Senator John McCain, the Arizona Republican, has been scathing in his criticism of Mr. Obama for the opposite reason -- that the president in his view has not taken enough action. Mr. McCain has said that doubts about military action expressed by the chairman of the Joint Chiefs of Staff, Gen. Martin E. Dempsey, have emboldened the Syrian government to use chemical weapons and that Mr. Obama, having allowed Mr. Assad to cross his "red line" on the use of these weapons on previous occasions, had little standing now.
"Now this is the same president that two years ago said that Bashar Assad must leave office, and so where is America's credibility?" Mr. McCain said on Fox News. "Where is our ability to influence events in the region? And I promise you that those who say we should stay out of Syria do not understand that this is now a regional conflict."
The administration plans to brief leaders in the House and Senate with a classified version of its intelligence assessment about the attack, according to Congressional aides.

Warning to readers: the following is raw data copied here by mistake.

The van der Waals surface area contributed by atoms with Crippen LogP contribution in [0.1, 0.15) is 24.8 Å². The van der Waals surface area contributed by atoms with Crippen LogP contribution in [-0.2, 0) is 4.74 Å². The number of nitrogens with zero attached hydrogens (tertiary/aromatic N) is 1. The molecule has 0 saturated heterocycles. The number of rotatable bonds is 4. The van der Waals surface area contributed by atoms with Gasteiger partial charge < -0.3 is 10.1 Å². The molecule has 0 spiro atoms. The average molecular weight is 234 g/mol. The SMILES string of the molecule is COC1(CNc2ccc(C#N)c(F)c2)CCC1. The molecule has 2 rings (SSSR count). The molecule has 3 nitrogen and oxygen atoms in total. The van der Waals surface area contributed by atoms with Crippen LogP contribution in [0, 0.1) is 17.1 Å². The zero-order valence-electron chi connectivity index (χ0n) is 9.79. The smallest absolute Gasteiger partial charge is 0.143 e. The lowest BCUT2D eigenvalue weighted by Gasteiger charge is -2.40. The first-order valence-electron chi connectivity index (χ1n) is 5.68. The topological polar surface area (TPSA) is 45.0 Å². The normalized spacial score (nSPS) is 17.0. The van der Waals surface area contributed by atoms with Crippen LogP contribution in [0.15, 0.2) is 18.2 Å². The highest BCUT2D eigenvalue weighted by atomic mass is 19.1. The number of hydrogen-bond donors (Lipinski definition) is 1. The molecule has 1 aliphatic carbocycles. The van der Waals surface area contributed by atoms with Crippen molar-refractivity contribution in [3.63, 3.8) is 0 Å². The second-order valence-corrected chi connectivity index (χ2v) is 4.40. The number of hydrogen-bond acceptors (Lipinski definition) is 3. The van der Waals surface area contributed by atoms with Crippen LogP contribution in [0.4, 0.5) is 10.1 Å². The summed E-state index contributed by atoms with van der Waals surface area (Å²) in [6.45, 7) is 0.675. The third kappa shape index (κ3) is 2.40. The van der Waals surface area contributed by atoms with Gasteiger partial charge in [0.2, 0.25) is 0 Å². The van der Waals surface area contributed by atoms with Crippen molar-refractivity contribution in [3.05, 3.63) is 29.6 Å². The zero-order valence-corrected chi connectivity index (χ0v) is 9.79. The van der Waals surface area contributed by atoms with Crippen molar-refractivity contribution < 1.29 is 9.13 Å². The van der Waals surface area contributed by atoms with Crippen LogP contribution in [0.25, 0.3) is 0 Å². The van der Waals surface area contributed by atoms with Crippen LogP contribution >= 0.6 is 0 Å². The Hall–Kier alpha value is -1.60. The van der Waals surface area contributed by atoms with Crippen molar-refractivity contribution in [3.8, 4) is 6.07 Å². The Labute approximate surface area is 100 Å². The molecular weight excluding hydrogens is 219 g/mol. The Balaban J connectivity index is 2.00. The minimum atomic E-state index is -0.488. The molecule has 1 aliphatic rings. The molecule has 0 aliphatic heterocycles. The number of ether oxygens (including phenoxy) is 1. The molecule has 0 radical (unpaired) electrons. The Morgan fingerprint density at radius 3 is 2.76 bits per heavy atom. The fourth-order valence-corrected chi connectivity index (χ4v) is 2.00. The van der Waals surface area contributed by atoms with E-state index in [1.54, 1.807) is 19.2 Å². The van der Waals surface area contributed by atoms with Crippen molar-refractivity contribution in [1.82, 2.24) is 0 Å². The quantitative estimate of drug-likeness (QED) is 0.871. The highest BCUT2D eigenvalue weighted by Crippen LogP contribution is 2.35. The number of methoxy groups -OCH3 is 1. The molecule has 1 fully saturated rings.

Americans over all have been skeptical about the United States getting involved in Syria's civil war, although surveys show they are more open to a limited strike on Syrian targets using cruise missiles or drones.
There has not been a major poll released since last Wednesday's chemical attacks, but a poll published by Quinnipiac University last month found that 61 percent of people said it was not in the national interest to intervene in Syria, while 27 percent said it was. By a similar split, 59 percent opposed providing weapons to rebel forces, while 27 percent were in favor. But 49 percent of people said they would support missile strikes against government forces if the strikes did not endanger American lives, while 38 percent said they were opposed.
It is the fear of the United States getting dragged into yet another Middle Eastern war that before last Wednesday had animated opposition -- both inside the White House and across the country as a whole -- to American military intervention in Syria.
Even as he now contemplates getting deeper into a war he had long resisted, Mr. Obama appears to be mindful that the opposition remains. "We can take limited, tailored approaches, not getting drawn into a long conflict," he said Wednesday on "NewsHour." He added, "Not another repetition of, you know, Iraq, which I know a lot of people are worried about."
Correction: August 29, 2013, Thursday
This article has been revised to reflect the following correction: An earlier version of this article misidentified the House committee on which Representative Adam Smith is the ranking Democrat. It is the Armed Services Committee, not the Foreign Affairs Committee.
This article originally appeared in The New York Times.